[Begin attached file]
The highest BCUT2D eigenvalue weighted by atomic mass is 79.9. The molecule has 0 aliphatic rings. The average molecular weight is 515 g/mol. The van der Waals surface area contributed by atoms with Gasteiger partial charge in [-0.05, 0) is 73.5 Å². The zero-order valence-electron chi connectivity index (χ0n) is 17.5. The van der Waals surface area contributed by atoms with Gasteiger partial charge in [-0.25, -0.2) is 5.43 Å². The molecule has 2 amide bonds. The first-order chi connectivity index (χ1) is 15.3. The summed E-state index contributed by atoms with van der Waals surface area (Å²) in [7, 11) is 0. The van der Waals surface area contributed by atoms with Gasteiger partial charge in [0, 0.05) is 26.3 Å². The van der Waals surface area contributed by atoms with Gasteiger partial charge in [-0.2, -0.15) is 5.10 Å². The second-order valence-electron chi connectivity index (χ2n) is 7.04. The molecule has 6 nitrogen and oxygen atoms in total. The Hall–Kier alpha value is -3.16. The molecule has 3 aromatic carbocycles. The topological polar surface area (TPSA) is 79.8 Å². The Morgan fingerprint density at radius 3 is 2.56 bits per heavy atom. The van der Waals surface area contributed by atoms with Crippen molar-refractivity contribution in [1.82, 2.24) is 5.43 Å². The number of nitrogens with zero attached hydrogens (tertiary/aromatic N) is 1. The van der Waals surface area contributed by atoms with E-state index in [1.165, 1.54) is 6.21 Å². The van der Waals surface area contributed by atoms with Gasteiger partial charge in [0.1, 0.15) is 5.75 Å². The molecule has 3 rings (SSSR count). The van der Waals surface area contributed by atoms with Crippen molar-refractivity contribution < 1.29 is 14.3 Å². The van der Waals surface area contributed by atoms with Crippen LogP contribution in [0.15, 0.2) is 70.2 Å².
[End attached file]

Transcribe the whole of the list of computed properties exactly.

The highest BCUT2D eigenvalue weighted by atomic mass is 79.9. The molecule has 0 aliphatic rings. The average molecular weight is 515 g/mol. The van der Waals surface area contributed by atoms with Gasteiger partial charge in [-0.05, 0) is 73.5 Å². The zero-order valence-electron chi connectivity index (χ0n) is 17.5. The van der Waals surface area contributed by atoms with Gasteiger partial charge in [-0.25, -0.2) is 5.43 Å². The molecule has 2 amide bonds. The first-order chi connectivity index (χ1) is 15.3. The summed E-state index contributed by atoms with van der Waals surface area (Å²) in [7, 11) is 0. The van der Waals surface area contributed by atoms with Gasteiger partial charge in [0, 0.05) is 26.3 Å². The van der Waals surface area contributed by atoms with Gasteiger partial charge in [-0.2, -0.15) is 5.10 Å². The second-order valence-electron chi connectivity index (χ2n) is 7.04. The molecule has 6 nitrogen and oxygen atoms in total. The Hall–Kier alpha value is -3.16. The molecule has 3 aromatic carbocycles. The topological polar surface area (TPSA) is 79.8 Å². The Morgan fingerprint density at radius 3 is 2.56 bits per heavy atom. The van der Waals surface area contributed by atoms with Crippen molar-refractivity contribution in [1.82, 2.24) is 5.43 Å². The number of nitrogens with zero attached hydrogens (tertiary/aromatic N) is 1. The van der Waals surface area contributed by atoms with E-state index in [1.165, 1.54) is 6.21 Å². The van der Waals surface area contributed by atoms with Gasteiger partial charge in [0.1, 0.15) is 5.75 Å². The molecule has 3 rings (SSSR count). The van der Waals surface area contributed by atoms with Crippen molar-refractivity contribution < 1.29 is 14.3 Å². The van der Waals surface area contributed by atoms with Crippen LogP contribution in [0.15, 0.2) is 70.2 Å².